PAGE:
Tuesday News: Jewish American poets, book doctors, another 2016 list, and heartbreaking wedding video
Spotlight on Jewish American Poets – Hanukkah begins this weekend, and My Poetic Side has a nice feature on Jewish American poets from the 19th – 21st centuries. The list is particularly noteworthy because it contains a number of female poets, including Emma Lazarus, Louise Gluck, and Alicia Ostriker, among others:
Born in 1937 in Brooklyn, Alicia Ostriker took inspiration from the Robert Browning poems and Shakespeare plays her mother read to her as a child and began writing poems at an early age. Ostriker is both a Jewish and feminist poet and her writing demonstrates these identities with beautiful ferocity. The Mother-Child Papers, published in 1980, is a response to the birth of her son during the Vietnam War and the country’s reaction to the Kent State shootings. Her 1996 collection The Crack in Everything ambitiously explores illness, healing, art, and the flawed world we all exist in. Ostriker currently teaches poetry at Drew University’s Low-Residency MFA Program. – My Poetic Side
‘Book Doctors’ Say What You Need Is a Good Read – I’ve noticed that the Wall Street Journal tends to put many of its articles behind a paywall after a time, so hopefully you can catch this one before it gets truncated. Because it’s, uh, interesting. The general topic is the rising field of “bibliotherapy,” in which everyone from novelists to medical doctors are using book recommendations for therapeutic purposes. The article starts with a cheesy example of a novelist dressed in a doctor’s costume at the Frankfurt Book Fair, handing out “scripts” for different book, including his own, then moves on to more literal interpretations of the term. In some cases, the argument is that “book prescriptions” can substitute for psychologists (no, I’m not kidding), while in other examples, M.D.’s are using books to augment or supplement other therapies:
In the U.K., even M.D.s are recommending books. The Reading Agency, a charity, works with health professionals and libraries to offer “books on prescription”—reading lists to help patients manage different areas of health and well-being. These are mostly self-help but the agency also assembles lists of mood-boosting books, including one it puts together with a cancer organization.
The Reader, another U.K. organization, hosts reading groups for patients with dementia and chronic pain. “We concentrate on literature—not in a snobby sense but in a sense that everyone can connect,” said spokeswoman Emma Walsh. She said some chronic-pain patients respond better to reading in groups than to cognitive behavioral therapy.
Caroline Donahue, a life coach based in Los Angeles, offers fee-based literary “prescriptions” of mostly self-help and nonfiction, and hosts a free podcast along with her website, The Book Dr. – Wall Street Journal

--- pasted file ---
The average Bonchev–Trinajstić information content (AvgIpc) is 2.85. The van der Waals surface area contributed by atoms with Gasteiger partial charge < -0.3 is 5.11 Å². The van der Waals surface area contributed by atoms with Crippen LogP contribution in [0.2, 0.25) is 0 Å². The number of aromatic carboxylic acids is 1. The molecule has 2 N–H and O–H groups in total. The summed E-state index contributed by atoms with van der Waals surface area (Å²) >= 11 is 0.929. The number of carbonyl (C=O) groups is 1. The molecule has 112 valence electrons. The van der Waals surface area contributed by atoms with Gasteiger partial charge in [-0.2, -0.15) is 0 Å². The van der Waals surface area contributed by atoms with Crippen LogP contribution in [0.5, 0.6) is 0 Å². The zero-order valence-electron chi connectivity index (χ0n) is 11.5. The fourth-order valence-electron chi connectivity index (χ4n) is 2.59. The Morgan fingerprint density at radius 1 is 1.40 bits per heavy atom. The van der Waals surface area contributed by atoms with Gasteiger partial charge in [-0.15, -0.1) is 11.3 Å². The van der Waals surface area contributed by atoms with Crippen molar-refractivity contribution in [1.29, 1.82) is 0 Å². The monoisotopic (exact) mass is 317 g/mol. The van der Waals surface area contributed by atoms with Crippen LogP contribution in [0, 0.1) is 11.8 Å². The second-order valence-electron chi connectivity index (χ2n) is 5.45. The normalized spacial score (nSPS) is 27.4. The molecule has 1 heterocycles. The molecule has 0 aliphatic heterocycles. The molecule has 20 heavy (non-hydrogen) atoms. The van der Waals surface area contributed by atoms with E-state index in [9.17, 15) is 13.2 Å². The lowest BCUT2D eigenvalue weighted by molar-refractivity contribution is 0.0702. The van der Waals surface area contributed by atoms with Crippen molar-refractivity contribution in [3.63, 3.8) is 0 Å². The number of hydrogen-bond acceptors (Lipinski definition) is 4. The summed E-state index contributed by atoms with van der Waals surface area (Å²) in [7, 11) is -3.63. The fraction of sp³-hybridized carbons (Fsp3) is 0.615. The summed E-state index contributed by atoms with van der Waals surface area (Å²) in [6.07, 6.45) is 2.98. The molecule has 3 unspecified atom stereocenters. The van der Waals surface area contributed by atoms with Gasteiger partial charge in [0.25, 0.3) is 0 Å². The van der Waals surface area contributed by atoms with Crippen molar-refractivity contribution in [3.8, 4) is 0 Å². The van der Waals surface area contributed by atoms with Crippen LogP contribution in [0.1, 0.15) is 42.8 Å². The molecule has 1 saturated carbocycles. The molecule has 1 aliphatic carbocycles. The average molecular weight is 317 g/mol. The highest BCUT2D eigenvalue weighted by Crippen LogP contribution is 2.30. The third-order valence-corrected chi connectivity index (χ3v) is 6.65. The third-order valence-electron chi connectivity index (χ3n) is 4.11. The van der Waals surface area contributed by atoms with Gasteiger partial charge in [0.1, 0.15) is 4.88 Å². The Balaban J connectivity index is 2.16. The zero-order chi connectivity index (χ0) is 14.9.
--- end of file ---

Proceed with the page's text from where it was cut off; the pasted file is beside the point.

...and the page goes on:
THE BOOKS WE LOVED IN 2016 – One nice thing about this list from The New Yorker, besides the fact that it contains recommendations from multiple contributors, is that it’s not completely made up of new release books (and therefore feels like less of an extended advertisement). All Quiet on the Western Front and Madame Bovary are mixed in with Eleven Hours and A Strangeness in My Mind. Also, I must say I could related to Rebecca Mead’s description of her 2016 headspace:
It sometimes felt like there was little time for Books I Loved this year, what with staying on top of the all-consuming Twitter Feed I Hated. But some of the reading that I did (in actual books, on real paper—what a relief) took me away from the appalling questions that the news was raising, questions like “So is this what American fascism looks like?,” or “Wait, what happened to my E.U. citizenship?,” or, simply, “Are you fucking kidding me?” – The New Yorker
Man Marries Fiancée Hours Before He Dies of Cancer – A young man who wanted to give his fiancee a “fairytale wedding” wasn’t able to manage it before he was diagnosed with chronic lymphocytic leukemia, but the couple did get a pretty special ceremony. What makes this story even more heartrending is that the wedding is captured in video. And I suggest that you only watch it if you can handle your romance with a major dose of tragedy (with no mutual HEA and a wedding ceremony in Texas, with lots of ‘marriage between a man and a woman’ rhetoric).
When a chaplain at Baptist St. Anthony’s Hospital in Amarillo, Texas, asked Raul “Tiny” Hinojosa, 33, what he wanted his final wish to be, Hinojosa told him he “wanted to marry her. I want her to be mine.” According to CNN, “her” was Yvonne Lamas, his girlfriend of 11 years, fiancée of nine. The hospital staff arranged the wedding for the couple hours before Hinojosa died. . . .
A 19-minute video posted by a family member to Facebook shows critical care nurses forming an aisle for Lamas to walk down. Also in the room are Lamas’s three children from a previous relationship who Hinojosa raised with her and the couple’s 9-year-old son. – Yahoo News